Fog Creek Software
Discussion Board




Am I too old to be a video game programmer ?

I was reading this thread  :

http://discuss.fogcreek.com/joelonsoftware/default.asp?cmd=show&ixPost=134347&ixReplies=29

I'm 35, for the last past 10 years I was working on ERPs,
doing customizations and developing add-on modules.

I would like to work in the video game industry as a developer.

Do you think it's too late for me ? due to my (advanced) age, inexperience in developing video games.

After browsing the Net a lot of peole still stays that the video game industry is full of people with big egos and still very immature, this scare me a little bit to make the jump ...

Juergen Zeinier
Sunday, August 22, 2004



Ho yes, one last question :

If you're writting video games could you give somes hints & advices on the skillset I should learn (AI, 3D, maths)

Juergen Zeinier
Sunday, August 22, 2004

Your age has nothing to do with it. These days there are many different types of programmers working on video games. Not all of them need 3D and maths expertise. You would definitely need to know C though.

.
Sunday, August 22, 2004

Are you prepared to potentially work 80-hour weeks? 

Sassy
Sunday, August 22, 2004

What kind of game programming do you want to do?  I dont know much about the high end FPS and graphics but if you want to work on some independent game projects take a look at this link below.

http://www.dexterity.com/articles/

AnonX
Sunday, August 22, 2004

http://www.igf.com/

look at these games. Not everything is Doom or Tomb Raider.

www.MarkTAW.com
Sunday, August 22, 2004

At one of the programming contests I was in they had a guy from 3DO explaining how working in the game industry was. He showed us pictures of himself sleeping on the couch in his office, and basically said that he didn't have much of a life outside of work, and that few people did. Regarding salaries, he said that a _senior_ developer could hope to make maybe $100k or thereabouts. In California. For spending all your time at work.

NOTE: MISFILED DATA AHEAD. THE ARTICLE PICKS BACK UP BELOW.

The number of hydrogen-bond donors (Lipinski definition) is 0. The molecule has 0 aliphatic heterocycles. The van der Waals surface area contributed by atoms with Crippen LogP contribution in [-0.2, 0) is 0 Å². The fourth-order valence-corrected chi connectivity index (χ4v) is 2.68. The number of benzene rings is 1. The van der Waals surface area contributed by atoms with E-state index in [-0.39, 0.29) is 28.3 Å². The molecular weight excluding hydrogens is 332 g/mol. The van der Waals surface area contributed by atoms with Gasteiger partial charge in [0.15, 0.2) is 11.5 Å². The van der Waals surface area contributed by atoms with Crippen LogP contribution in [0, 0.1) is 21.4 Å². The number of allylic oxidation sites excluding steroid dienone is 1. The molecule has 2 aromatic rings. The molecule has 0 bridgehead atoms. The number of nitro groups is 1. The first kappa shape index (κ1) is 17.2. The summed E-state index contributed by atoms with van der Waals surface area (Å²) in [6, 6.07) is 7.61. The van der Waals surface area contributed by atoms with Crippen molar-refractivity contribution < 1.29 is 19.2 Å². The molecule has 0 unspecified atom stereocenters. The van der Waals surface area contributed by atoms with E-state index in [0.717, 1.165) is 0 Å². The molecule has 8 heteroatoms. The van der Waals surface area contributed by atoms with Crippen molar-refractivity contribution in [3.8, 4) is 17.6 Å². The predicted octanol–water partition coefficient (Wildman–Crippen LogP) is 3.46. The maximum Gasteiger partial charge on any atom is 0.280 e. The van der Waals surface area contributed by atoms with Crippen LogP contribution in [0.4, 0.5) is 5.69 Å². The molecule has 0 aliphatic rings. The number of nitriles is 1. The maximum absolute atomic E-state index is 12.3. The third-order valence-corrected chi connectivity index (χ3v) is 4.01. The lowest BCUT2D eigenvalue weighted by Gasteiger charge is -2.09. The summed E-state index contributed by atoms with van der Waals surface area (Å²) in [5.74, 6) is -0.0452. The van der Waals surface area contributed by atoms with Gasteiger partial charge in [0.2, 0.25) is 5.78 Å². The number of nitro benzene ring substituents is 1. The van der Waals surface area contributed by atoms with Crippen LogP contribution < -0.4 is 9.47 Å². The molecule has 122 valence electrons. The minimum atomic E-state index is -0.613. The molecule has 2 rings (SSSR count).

SCREW THAT!

sid
Sunday, August 22, 2004

Didn't the guys who made "Neverwinter Nights" do so in their spare time and then sold it to some game company?

-
Sunday, August 22, 2004

Isn't NeverWinter Nights basically an MMORPG kind of thing? I don't know how flashy the graphics where "back in the day" but it probably could've been hobby thing.

This is probably one of the most involved video games out there, but it has zero graphics:

http://www.adom.de/

It's a rogue-like game that's been developed by one guy pretty constantly for over a decade. Though some poor choices it seems he was never really able to make it profitable for himself. This kind of game has pretty much fallen out of favor and I doubt he'll be able to sell it or make any money on it now.

For a programmer I suspect graphics would be the hardest part of a game to work on, and any 3-dimensional mechanics. And once you get into that area, you have to think about building the world, which becomes pretty involved.

So I guess the answer is: What kind of video game programmer do you want to be? It's probably not as glamorous as you think, you're still working for someone else on somene else's projects and fighting tight deadlines.

www.MarkTAW.com
Sunday, August 22, 2004

Neverwinter Nights has an online multiplayer mode, but it's not a MMORPG.  It allows for a maximum of only 64 players and doesn't take place in a persistent world.

anon
Sunday, August 22, 2004

It wasn't made by a bunch of people in their spare time either. The developers behind this game are every bit as professionals as you are.

anon
Sunday, August 22, 2004

The problem is that every aspiring programmer wants to work on games, and not on database related monkey work. As a result, there's lots and lots of game programmers to choose from, which means they can be abused and underpaid because there will never be a shortage on the market.

TJ Haeser
Sunday, August 22, 2004

No, you are not too old.  But you have a hell of a lot of catching up to do...

Bilge Rat
Sunday, August 22, 2004

Too old? I'd say too young more likely.
Isn't midlife crisis supposed to kick in aound 40?

Just me (Sir to you)
Monday, August 23, 2004

I still think it's a pipe dream. The OP probably thinks he's going to get a lot more creative control than he really will. A job making video games will be just as dull or exciting as any other.